Aavarana, the best-selling Kannada novel that has been published in many Indian languages, means ‘the veil’. Its author, 83-year-old Santeshivar Lingannayya Bhyrappa, explains in his preface: “The act of concealing truth is known as ‘aavarana’.... The author’s responsibility is towards the historical truth of the subject on which his/her work is based. When truth and beauty are put on a scale, the writer’s fidelity must invariably be in favour of the truth. An author doesn’t have the moral right to violate truth and take refuge in the claim that he/she is only a creative artist.”
With this explanation, Bhyrappa goes on to write a novel with the sole aim of removing the veil, which, according to him, secular intellectuals and politicians have drawn over the inhuman character of Islam and the mountain of atrocities committed by Muslim rulers over the ages in India. This truth of history, he claims, has been suppressed and falsified in the name of secularism and national integration. His novel, he believes, performs the act of ‘anaavarana’—unveiling or exposing the hidden face of truth.
However, truth, pertaining to both historical and contemporary realities, has many sides. No writer has the moral right to deny some vital realities just to showcase his preferred reality as the only truth there is. The chief falsity of Bhyrappa’s claim lies in the fact that, while lifting the veil over one historical truth (especially the breaking of Hindu temples and idols under the watch of bigoted Muslim rulers in past centuries, where he is on solid ground), he has himself placed a veil over other important sides of the truth about the largely positive, and mutually enriching, encounter between Hinduism and Islam. He has refused to recognise anything noble and uplifting in Islam. He does not acknowledge that the Muslim contribution to the making of India has many admirable features. His depiction of the Muslim life in India is entirely negative. All the Muslim characters in the novel are conservative and closed-minded; Amir, the pseudo-progressive filmmaker; his parents, who are heavily influenced by the moral policing of the Tablighi Jamaat; and his son Nazir, who is born to his first wife Lakshmi, his artistically endowed Hindu lover whom he forces to convert to Islam. All of them look down upon Hindus and Hinduism. Nazir, who grows up to have a lucrative job in Saudi Arabia, is also shown to have the expat’s disdain for India.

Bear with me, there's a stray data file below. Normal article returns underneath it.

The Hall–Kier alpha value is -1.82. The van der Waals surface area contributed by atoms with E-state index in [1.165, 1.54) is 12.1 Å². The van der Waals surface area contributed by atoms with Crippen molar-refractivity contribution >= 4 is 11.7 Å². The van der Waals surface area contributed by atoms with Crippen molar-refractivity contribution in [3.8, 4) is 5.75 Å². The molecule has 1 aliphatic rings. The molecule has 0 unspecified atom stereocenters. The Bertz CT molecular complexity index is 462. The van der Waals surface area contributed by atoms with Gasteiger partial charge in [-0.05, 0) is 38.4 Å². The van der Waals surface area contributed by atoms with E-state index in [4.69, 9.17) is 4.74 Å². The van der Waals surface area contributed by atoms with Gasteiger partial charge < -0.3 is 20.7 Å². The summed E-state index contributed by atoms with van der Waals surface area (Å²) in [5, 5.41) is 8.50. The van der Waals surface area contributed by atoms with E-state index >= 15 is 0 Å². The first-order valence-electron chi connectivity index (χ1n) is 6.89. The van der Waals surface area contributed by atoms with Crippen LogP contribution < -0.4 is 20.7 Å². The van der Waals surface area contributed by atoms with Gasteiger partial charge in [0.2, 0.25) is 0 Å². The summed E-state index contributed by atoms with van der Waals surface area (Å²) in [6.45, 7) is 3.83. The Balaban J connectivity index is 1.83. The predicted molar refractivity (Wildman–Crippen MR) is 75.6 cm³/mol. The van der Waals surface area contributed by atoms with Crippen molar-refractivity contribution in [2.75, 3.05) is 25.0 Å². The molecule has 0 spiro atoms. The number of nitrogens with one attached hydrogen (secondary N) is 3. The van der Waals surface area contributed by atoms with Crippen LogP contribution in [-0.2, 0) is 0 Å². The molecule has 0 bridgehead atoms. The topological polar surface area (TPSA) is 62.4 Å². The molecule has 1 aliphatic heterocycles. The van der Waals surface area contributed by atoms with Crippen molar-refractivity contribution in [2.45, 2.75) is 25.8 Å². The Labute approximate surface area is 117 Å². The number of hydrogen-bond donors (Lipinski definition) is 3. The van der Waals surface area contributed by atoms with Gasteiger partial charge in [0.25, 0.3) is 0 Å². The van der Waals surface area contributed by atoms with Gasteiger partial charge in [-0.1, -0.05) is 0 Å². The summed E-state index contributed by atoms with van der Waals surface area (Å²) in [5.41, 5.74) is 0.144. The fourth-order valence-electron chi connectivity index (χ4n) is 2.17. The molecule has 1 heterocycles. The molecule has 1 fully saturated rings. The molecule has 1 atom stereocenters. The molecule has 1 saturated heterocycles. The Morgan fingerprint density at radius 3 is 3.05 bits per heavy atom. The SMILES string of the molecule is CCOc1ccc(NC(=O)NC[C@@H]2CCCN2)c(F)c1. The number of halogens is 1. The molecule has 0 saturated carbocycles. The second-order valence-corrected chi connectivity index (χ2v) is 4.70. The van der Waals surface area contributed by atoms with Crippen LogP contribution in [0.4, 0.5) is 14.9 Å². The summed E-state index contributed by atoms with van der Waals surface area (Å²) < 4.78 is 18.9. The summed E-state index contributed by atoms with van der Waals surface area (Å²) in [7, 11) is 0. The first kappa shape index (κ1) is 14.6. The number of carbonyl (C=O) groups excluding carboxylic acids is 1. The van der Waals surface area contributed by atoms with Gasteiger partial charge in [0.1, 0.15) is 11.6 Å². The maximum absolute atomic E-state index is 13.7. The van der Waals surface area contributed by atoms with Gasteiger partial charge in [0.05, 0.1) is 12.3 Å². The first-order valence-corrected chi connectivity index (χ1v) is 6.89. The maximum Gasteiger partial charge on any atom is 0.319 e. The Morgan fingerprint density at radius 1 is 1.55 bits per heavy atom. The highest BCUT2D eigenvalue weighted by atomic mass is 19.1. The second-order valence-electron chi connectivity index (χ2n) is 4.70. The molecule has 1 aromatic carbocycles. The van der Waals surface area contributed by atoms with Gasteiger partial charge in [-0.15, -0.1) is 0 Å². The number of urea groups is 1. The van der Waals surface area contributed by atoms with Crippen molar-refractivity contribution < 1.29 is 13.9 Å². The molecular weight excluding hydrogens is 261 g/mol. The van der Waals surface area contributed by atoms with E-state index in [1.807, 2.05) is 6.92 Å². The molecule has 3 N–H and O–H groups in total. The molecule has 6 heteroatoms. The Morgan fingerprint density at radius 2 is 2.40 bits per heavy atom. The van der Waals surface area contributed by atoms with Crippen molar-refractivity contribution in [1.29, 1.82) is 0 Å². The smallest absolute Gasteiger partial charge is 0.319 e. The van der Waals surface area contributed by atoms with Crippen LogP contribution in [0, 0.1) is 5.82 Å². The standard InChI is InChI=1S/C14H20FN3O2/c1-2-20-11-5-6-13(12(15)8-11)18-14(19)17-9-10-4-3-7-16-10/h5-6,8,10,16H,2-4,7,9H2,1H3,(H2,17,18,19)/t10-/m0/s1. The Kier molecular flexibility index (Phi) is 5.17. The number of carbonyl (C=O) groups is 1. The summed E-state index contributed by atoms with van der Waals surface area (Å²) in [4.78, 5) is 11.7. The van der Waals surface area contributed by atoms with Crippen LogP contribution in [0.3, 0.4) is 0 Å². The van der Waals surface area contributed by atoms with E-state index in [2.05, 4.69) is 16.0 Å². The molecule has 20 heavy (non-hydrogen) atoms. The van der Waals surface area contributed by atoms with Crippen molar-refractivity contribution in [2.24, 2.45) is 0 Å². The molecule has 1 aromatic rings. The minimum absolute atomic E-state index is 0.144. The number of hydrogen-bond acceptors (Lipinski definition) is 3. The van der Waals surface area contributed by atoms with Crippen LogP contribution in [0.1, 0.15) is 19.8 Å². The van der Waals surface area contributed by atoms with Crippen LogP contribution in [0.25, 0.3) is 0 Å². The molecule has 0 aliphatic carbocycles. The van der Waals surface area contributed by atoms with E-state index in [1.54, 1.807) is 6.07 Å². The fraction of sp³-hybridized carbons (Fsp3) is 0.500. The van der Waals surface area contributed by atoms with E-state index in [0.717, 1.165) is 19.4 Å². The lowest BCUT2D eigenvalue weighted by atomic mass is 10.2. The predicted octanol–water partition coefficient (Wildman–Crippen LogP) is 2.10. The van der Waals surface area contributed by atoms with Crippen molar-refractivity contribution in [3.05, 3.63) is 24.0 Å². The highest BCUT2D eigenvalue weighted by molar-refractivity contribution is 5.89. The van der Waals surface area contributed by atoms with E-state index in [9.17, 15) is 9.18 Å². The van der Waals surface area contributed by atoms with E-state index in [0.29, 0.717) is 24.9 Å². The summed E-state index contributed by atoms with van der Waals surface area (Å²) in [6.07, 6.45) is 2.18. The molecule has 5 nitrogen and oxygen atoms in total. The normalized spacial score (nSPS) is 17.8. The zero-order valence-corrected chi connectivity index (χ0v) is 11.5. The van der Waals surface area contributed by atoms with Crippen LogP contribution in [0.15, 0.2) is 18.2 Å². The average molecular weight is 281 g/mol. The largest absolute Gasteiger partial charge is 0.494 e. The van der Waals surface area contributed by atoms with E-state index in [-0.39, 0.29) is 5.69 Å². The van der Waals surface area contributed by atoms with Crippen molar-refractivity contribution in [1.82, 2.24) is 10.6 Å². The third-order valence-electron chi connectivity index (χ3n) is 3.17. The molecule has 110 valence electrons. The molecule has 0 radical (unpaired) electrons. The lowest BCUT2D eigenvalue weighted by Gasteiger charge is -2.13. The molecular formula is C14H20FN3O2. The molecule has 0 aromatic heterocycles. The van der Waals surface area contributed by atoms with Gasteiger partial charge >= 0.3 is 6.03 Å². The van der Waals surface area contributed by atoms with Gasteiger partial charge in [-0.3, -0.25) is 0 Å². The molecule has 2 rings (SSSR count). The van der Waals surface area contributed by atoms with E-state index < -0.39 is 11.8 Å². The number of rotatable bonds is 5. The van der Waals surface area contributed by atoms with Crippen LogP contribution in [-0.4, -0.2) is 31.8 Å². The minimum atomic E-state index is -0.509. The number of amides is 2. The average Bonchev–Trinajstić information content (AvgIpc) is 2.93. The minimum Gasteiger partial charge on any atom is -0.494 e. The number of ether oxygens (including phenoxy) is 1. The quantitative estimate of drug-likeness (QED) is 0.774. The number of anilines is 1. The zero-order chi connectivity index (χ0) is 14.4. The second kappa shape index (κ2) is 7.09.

Any unprejudiced person familiar with the diversity of our society would know that Bhyrappa’s stereotypical depiction of Indian Muslims makes him guilty of doing the same thing—of placing a dark aavarana on truth—that he is accusing Marxism-influenced secularists of doing. According to Bhyrappa, Islam’s entry into India has enfeebled and castrated Indian civilisation, which he equates solely—and wrongly—with Hinduism. (In a Mughal-era novel within this novel, there is indeed an elaborate tale of a male character who is first enslaved, converted to Islam and then castrated.)
When a writer takes liberties with truth, beauty perforce becomes a casualty. The novel has an irritating lack of artistic integrity, despite its immense popularity with readers influenced by Hindutva. (One such reader writes on the internet: “The more I read about Islam, the more I realise it is a pure and unadulterated force of barbarity. Bhyrappa expresses in a few sentences what our intellectual worthies will not be capable of expressing in a few lifetimes.”) Several narrative situations appear contrived. Indeed, in many places, it reads more like a polemic against secularists, for whom Bhyrappa has visceral aversion. As often happens, a routine ploy employed by a debater desperate to win the argument is to caricature his opponents. This is what Bhyrappa does by showing the character Professor Sastri, a Marxist celebrity respected by secularists, including Amir and Lakshmi in their youth, as a dishonest, unprincipled and money-minded careerist.